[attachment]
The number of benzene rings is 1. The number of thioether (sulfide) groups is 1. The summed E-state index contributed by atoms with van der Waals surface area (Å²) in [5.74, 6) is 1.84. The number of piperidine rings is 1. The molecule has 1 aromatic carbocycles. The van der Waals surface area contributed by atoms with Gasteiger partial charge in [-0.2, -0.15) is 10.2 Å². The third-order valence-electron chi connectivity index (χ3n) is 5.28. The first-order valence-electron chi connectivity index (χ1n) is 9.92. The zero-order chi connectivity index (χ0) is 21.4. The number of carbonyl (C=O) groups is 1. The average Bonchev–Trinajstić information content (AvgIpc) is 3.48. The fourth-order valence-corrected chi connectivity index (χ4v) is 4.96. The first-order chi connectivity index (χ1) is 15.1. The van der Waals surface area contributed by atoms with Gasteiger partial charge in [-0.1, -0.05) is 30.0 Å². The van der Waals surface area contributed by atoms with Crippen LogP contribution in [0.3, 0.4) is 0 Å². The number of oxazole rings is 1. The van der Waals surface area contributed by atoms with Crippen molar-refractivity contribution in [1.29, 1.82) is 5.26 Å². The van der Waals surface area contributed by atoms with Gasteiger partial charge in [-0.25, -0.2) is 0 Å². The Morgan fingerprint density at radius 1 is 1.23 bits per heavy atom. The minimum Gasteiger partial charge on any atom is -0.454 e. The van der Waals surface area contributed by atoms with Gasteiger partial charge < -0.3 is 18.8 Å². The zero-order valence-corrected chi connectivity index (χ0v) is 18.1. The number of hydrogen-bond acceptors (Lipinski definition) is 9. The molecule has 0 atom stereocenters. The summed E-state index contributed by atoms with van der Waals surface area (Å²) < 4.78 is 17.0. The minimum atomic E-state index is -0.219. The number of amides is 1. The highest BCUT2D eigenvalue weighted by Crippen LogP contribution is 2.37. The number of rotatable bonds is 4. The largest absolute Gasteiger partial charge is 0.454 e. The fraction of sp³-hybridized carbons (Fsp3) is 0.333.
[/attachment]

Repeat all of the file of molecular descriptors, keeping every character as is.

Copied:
The number of benzene rings is 1. The number of thioether (sulfide) groups is 1. The summed E-state index contributed by atoms with van der Waals surface area (Å²) in [5.74, 6) is 1.84. The number of piperidine rings is 1. The molecule has 1 aromatic carbocycles. The van der Waals surface area contributed by atoms with Gasteiger partial charge in [-0.2, -0.15) is 10.2 Å². The third-order valence-electron chi connectivity index (χ3n) is 5.28. The first-order valence-electron chi connectivity index (χ1n) is 9.92. The zero-order chi connectivity index (χ0) is 21.4. The number of carbonyl (C=O) groups is 1. The average Bonchev–Trinajstić information content (AvgIpc) is 3.48. The fourth-order valence-corrected chi connectivity index (χ4v) is 4.96. The first-order chi connectivity index (χ1) is 15.1. The van der Waals surface area contributed by atoms with Gasteiger partial charge in [-0.1, -0.05) is 30.0 Å². The van der Waals surface area contributed by atoms with Crippen LogP contribution in [0.3, 0.4) is 0 Å². The number of oxazole rings is 1. The van der Waals surface area contributed by atoms with Crippen molar-refractivity contribution in [1.29, 1.82) is 5.26 Å². The van der Waals surface area contributed by atoms with Gasteiger partial charge in [-0.25, -0.2) is 0 Å². The Morgan fingerprint density at radius 1 is 1.23 bits per heavy atom. The minimum Gasteiger partial charge on any atom is -0.454 e. The van der Waals surface area contributed by atoms with Gasteiger partial charge < -0.3 is 18.8 Å². The zero-order valence-corrected chi connectivity index (χ0v) is 18.1. The number of hydrogen-bond acceptors (Lipinski definition) is 9. The molecule has 0 atom stereocenters. The summed E-state index contributed by atoms with van der Waals surface area (Å²) < 4.78 is 17.0. The minimum atomic E-state index is -0.219. The number of amides is 1. The highest BCUT2D eigenvalue weighted by Crippen LogP contribution is 2.37. The number of rotatable bonds is 4. The largest absolute Gasteiger partial charge is 0.454 e. The fraction of sp³-hybridized carbons (Fsp3) is 0.333.